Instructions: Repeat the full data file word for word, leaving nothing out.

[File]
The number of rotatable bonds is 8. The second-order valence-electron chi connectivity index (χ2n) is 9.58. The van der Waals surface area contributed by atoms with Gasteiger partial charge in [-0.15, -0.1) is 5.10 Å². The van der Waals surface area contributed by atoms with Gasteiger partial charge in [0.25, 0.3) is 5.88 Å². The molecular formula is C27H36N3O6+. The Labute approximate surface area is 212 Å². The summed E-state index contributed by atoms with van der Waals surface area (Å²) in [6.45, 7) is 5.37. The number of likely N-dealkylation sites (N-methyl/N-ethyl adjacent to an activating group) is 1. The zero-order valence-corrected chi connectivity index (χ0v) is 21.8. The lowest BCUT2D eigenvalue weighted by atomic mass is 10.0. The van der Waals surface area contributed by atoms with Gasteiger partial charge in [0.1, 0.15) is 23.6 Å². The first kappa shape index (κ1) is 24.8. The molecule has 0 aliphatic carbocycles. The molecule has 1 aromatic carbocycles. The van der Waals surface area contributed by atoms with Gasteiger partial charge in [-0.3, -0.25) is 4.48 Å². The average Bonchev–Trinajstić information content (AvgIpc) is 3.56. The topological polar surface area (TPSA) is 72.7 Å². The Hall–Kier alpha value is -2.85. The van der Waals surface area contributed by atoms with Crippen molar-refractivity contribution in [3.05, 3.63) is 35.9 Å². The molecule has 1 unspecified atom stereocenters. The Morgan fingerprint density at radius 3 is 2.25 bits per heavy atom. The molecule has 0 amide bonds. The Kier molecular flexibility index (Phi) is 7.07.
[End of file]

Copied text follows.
The number of rotatable bonds is 8. The second-order valence-electron chi connectivity index (χ2n) is 9.58. The van der Waals surface area contributed by atoms with Gasteiger partial charge in [-0.15, -0.1) is 5.10 Å². The van der Waals surface area contributed by atoms with Gasteiger partial charge in [0.25, 0.3) is 5.88 Å². The molecular formula is C27H36N3O6+. The Labute approximate surface area is 212 Å². The summed E-state index contributed by atoms with van der Waals surface area (Å²) in [6.45, 7) is 5.37. The number of likely N-dealkylation sites (N-methyl/N-ethyl adjacent to an activating group) is 1. The zero-order valence-corrected chi connectivity index (χ0v) is 21.8. The lowest BCUT2D eigenvalue weighted by atomic mass is 10.0. The van der Waals surface area contributed by atoms with Gasteiger partial charge in [0.1, 0.15) is 23.6 Å². The first kappa shape index (κ1) is 24.8. The molecule has 0 aliphatic carbocycles. The molecule has 1 aromatic carbocycles. The van der Waals surface area contributed by atoms with Gasteiger partial charge in [-0.3, -0.25) is 4.48 Å². The average Bonchev–Trinajstić information content (AvgIpc) is 3.56. The topological polar surface area (TPSA) is 72.7 Å². The Hall–Kier alpha value is -2.85. The van der Waals surface area contributed by atoms with Crippen molar-refractivity contribution in [3.05, 3.63) is 35.9 Å². The molecule has 1 unspecified atom stereocenters. The Morgan fingerprint density at radius 3 is 2.25 bits per heavy atom. The molecule has 0 amide bonds. The Kier molecular flexibility index (Phi) is 7.07.